Institute of Archaeology


RAC/TRAC Session 25: Hilltop settlements in their landscape-topographical context

Details of the RAC/TRAC Conference session 'Hilltop settlements in their landscape-topographical context.'

Conference Sessions and Abstracts - Friday 12 April 2024

25.  Hilltop settlements in their landscape-topographical context: Diachronic development of the settlement landscape of the Long Late Antiquity (3rd – 9th century AD)

Annina Wyss Schildknecht – Universität Bern
Andy Seaman – Cardiff University
Marcus Zagermann – Bayerische Akademie der Wissenschaften

The Long Late Antiquity, i.e. the end of the imperium romanum and the emergence of new forms of rule in the Middle Ages (ca. 300–800 AD), is characterised by profound transformation processes. An important aspect are the numerous hilltop settlements, which were regularly (re)settled in the 3rd/4th century and subsequently became the most important feature of the settlement landscape and dominated it in the following centuries. These sites are encountered across much of Europe, and investigating not only the hilltop settlements themselves but also their surrounding landscape and its diachronic development is key to understanding processes of transformation. Therefore vision, visibility, accessibility, control of the surrounding territory, position/dominance in the landscape and the interdependence with other settlements over time are important aspects for understanding this settlement type and the landscape as a whole. This session seeks to bring together new research on hilltop sites including diachronic landscape analyses in the Long Late Antiquity.

Session schedule 

Friday 12 April (AM)              Room 7 - C3.15 (Level 3)
09:35Frontier Interactions; Hilltop Communities and Ethnogenesis in northern Britain c.300-600 AD (Gordon Noble & James O’Driscoll)
10:00Les Refuges Romains: Visibility and positioning of Late Antique Höhensiedlungen in Wallonia (James Dodd)
10:25Defences in transition? Fortified hilltop settlements in the Dioecesis Daciae (Samira Fischer)
10:50                                               BREAK
11:20Strange places to settle: Late Antique settlements in unusual locations (Vesna Tratnik & Nejc Dolinar)
11:45Hilltop settlements on the border of Pannonia and Dalmatia (Ivana Ožanić Roguljić & Hrvoje Kalafatić)
12:10A Sense of Place (and Space)? A spatio-sociological analysis of the Alpine Rhine Valley in the Long Late Antiquity (3rd – 8th century) (Annina Wyss Schildknecht)
12:35Hill-Top Settlements and their Landscape Contexts in Late Antique Western Britain (Andy Seaman)


 Frontier Interactions; Hilltop Communities and Ethnogenesis in northern Britain c.300-600 AD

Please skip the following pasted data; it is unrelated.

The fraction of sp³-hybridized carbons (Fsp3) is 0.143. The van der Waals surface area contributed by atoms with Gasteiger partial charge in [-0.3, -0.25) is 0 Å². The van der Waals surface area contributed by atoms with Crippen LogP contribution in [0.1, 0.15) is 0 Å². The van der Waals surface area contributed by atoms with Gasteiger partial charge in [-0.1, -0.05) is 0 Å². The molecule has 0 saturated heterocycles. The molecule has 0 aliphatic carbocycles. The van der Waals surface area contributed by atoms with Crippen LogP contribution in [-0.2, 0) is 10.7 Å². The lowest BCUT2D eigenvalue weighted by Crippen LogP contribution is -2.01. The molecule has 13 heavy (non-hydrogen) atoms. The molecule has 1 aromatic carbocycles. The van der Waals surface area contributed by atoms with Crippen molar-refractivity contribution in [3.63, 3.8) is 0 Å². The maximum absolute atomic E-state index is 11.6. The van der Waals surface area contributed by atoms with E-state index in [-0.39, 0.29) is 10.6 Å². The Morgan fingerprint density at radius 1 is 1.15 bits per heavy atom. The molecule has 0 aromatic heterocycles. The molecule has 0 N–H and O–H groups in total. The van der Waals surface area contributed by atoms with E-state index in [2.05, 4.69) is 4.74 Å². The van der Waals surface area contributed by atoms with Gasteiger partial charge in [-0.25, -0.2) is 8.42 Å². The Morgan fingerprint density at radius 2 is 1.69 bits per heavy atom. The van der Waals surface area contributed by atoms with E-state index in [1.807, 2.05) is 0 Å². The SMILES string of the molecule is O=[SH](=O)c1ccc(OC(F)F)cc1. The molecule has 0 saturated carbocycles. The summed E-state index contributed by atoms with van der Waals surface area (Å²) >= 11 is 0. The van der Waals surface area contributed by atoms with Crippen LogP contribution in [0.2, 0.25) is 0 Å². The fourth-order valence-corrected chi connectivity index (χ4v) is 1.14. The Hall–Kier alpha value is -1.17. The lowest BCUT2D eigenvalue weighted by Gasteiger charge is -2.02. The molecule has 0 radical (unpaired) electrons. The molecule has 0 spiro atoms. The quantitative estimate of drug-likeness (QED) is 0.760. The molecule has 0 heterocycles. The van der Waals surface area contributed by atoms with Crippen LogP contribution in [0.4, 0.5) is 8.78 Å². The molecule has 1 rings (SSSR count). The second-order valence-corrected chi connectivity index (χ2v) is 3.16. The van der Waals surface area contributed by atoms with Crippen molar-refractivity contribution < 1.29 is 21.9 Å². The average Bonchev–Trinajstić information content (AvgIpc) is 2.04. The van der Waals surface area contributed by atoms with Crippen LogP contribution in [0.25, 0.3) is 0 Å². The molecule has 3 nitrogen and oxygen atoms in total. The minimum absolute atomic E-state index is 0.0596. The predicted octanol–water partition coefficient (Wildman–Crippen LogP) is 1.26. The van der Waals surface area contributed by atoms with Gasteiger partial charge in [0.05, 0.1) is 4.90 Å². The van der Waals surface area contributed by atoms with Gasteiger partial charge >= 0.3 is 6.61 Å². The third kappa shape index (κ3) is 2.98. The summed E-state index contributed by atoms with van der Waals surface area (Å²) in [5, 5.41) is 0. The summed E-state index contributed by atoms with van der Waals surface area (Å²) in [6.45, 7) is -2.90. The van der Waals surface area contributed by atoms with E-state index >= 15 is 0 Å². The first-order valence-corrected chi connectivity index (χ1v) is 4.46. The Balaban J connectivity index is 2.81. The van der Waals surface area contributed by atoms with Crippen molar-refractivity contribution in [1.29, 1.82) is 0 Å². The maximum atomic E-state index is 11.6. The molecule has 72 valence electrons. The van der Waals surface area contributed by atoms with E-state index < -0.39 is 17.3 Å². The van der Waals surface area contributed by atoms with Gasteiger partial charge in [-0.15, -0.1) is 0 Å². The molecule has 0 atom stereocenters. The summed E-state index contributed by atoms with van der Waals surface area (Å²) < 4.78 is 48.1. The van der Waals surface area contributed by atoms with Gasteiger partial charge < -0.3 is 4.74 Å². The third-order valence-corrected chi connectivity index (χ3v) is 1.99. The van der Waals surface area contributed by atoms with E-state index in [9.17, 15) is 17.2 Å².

Gordon Noble – University of Aberdeen        
James O’Driscoll – University of Aberdeen

Across Europe an important aspect of the social and political changes of Late Antiquity was transformations of the settlement pattern with hilltop settlements becoming a major feature of the settlement hierarchy in many regions. In northern Britain Late Antiquity has been seen as a period of social and settlement collapse mirroring collapse models that have been an important (if debated) interpretation of social change of the Roman to early medieval period in southern Britain. Settlement in northern Britain from around the 3 rd century onwards becomes much harder to identify and hilltop settlement was largely unknown from the Roman Iron Age with a second generation of hillforts thought to be largely a phenomenon of the 6 th-7th century or later. Work over the last ten years has begun to revolutionise our knowledge of late Antique settlement in northern Britain identifying ephemeral architectural traces in previously undocumented contexts, and begun to reveal hitherto unknown hilltop settlements of both the late Roman period and examples from the 5th century onwards. These developments can cast new light on the collapse/centralisation models of this time period and region. Moreover, considering the timings, tempos and landscape context of these newly identified sites can begin to contextualise Roman:Iron Age relations and post-Roman trajectories in new ways. 

 Les Refuges Romains: Visibility and positioning of Late Antique Höhensiedlungen in Wallonia 
James Dodd – Université Catholique de Louvain 

The hilltop sites of Southern Belgium form an important belt of defended installations between the late 3rd and c.mid 5th centuries. These sites were not occupied simultaneously and there is significant morphological variation between different installations: some, such as Château-Renaud, demonstrate well-constructed stone walls and ‘militarising’ architecture whilst others appear to be short-term constructions. Despite decades of work into these Höhensiedlungen, there has been little appreciation of the siting and visibility in the landscape. Building on the initial syntheses of Raymond Brulet (1990; 2008), this paper addresses the visibility profiles and siting decisions of these hilltop sites, beginning with a total visibility model. It will demonstrate a height methodology for assessing binary visibility within the landscape over time. Finally, it will examine intervisibility between these installations and make an assessment on the integration of these sites with each other, and the larger Late Roman defensive milieu. 

 Defences in transition? Fortified hilltop settlements in the Dioecesis Daciae 
Samira Fischer – Johannes Gutenberg-Universität Mainz; Friedrich-Alexander-Universität Erlangen-Nürnberg